Elise DeMarzo, staff liaison for the Public Art Commission, said Hewlett-Packard Company contributed about $40,000 of the funding. The rest came from the commission.
The piece was featured there between 2007 and 2008, but city staff say Yates hasn't yet fulfilled his end of the deal.
Yates was to provide a database of the 120,000 images of 17,860 properties, according to a report by DeMarzo.
The city would use the images in conjunction with its geographic-information system so emergency responders and city planners could have a photograph to accompany each parcel in the system.
Yates presented the database to then-Mayor Larry Klein on Aug. 5, 2008, but took it back immediately after the presentation ceremony to "tweak a few things" and never returned it to the city, the report states.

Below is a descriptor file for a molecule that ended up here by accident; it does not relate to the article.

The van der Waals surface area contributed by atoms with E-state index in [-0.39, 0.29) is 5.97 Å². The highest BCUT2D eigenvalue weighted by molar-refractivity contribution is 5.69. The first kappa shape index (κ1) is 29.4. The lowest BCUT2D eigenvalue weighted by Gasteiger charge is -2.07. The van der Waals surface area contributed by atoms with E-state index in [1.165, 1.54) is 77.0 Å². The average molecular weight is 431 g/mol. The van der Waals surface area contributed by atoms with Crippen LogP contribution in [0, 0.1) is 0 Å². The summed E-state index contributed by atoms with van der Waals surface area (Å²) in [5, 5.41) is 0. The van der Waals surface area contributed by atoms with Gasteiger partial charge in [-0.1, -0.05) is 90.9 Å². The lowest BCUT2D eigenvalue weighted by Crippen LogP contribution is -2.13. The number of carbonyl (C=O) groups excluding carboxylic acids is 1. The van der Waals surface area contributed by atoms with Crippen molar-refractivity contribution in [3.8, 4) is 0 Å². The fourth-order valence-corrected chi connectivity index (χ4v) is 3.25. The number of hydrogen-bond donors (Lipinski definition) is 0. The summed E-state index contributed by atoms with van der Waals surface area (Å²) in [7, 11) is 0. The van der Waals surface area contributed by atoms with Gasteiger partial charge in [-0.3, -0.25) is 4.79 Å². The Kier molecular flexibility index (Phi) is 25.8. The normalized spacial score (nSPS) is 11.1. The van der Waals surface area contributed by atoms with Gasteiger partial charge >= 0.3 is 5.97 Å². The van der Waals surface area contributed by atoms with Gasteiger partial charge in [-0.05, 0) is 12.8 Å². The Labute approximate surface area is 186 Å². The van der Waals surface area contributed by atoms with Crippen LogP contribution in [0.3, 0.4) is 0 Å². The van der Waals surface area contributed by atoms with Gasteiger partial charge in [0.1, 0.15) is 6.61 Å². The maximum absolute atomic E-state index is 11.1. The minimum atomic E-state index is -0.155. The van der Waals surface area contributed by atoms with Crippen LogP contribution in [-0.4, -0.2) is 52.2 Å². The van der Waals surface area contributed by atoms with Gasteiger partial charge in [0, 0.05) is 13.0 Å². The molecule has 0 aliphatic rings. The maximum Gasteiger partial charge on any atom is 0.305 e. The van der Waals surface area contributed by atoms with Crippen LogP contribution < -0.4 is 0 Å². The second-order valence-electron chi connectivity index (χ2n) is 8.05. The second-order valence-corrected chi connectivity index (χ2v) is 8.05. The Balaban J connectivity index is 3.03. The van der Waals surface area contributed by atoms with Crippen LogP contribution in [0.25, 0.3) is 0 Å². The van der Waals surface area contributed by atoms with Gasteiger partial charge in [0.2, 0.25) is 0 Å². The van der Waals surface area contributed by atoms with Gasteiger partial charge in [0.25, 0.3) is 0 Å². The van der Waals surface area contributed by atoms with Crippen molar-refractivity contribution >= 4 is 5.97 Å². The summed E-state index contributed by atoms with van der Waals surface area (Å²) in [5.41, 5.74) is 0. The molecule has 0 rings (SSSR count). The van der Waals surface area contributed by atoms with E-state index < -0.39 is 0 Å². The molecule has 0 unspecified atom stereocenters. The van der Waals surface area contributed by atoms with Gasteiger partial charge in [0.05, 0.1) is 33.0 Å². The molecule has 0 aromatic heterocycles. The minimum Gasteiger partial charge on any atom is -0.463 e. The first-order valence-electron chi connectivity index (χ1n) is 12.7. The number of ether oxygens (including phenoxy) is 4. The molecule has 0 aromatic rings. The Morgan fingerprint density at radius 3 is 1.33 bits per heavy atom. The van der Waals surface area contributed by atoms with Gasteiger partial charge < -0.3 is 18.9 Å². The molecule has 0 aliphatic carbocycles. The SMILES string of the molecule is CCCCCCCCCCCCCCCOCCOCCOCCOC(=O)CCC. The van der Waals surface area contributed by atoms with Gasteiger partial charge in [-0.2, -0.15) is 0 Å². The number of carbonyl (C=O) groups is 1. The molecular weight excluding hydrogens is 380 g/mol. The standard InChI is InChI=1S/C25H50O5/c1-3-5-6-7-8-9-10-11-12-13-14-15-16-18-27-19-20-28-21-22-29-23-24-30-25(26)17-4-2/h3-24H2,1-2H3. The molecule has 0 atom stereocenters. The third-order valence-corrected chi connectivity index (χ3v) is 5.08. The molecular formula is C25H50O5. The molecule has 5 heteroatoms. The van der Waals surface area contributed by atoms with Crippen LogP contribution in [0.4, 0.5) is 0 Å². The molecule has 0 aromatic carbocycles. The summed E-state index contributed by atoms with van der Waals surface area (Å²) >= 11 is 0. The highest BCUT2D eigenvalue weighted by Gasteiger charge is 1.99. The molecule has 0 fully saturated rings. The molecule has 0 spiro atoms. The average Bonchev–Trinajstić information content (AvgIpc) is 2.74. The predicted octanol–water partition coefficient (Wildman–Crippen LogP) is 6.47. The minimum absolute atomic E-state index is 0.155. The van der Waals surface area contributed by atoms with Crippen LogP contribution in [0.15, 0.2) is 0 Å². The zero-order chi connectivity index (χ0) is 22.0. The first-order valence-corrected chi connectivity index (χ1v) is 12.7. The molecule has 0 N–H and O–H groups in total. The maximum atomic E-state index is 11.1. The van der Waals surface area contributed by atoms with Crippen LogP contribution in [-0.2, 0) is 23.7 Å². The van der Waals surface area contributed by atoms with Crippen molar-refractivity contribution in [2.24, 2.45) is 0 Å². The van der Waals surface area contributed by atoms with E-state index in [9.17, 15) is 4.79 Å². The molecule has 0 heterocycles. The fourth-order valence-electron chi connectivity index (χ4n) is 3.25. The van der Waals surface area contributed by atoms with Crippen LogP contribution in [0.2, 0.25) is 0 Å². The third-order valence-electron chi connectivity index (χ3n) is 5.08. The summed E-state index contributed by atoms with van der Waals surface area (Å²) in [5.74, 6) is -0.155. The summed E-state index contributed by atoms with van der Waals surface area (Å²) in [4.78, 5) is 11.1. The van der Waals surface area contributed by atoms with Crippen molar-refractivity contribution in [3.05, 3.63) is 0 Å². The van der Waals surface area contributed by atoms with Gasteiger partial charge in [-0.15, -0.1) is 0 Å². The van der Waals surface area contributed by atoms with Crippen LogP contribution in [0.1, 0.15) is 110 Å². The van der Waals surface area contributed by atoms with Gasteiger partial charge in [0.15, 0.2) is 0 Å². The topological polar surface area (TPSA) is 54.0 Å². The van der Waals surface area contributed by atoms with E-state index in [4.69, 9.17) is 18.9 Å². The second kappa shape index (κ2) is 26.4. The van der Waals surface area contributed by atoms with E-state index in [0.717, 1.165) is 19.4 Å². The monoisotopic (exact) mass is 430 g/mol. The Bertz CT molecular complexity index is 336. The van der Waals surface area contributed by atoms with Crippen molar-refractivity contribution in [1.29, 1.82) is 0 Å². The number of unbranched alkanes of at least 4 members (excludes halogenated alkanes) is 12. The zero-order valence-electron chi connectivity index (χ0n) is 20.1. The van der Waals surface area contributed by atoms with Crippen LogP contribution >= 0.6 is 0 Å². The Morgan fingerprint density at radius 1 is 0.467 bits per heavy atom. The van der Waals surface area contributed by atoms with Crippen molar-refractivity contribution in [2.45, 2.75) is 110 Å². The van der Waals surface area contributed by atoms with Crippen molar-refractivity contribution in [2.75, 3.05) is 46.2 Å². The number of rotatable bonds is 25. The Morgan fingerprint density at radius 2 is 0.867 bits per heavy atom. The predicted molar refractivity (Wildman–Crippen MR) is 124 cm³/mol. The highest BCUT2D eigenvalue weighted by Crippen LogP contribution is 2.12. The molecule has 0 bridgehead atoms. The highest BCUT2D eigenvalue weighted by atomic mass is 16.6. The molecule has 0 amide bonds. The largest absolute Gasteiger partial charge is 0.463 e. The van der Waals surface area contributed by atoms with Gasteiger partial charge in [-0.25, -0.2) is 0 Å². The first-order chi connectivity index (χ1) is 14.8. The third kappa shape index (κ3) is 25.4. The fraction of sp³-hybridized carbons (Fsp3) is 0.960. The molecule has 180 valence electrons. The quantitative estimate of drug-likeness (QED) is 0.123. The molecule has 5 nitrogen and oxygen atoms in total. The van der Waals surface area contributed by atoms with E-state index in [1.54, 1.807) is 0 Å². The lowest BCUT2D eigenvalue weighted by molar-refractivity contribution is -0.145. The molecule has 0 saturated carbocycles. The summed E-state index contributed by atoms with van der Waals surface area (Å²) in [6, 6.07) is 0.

The commission still owes Yates more than $7,000 for the project, money that DeMarzo recommended the commission withhold until he delivers the database.
City attorney Grant Kolling sent Yates a letter on March 23, 2012, requesting that the database be delivered within 30 days. Yates initially agreed to deliver it by May 1, but had "concerns about the reproduction, cropping and distribution of the images."
DeMarzo said she recently received an email from Yates, who stated he intends to finish the project but did not give a specific timeline for doing so.
The commission was scheduled to discuss but not take action on the project at its meeting Thursday, Feb. 21, after the Weekly's press deadline.
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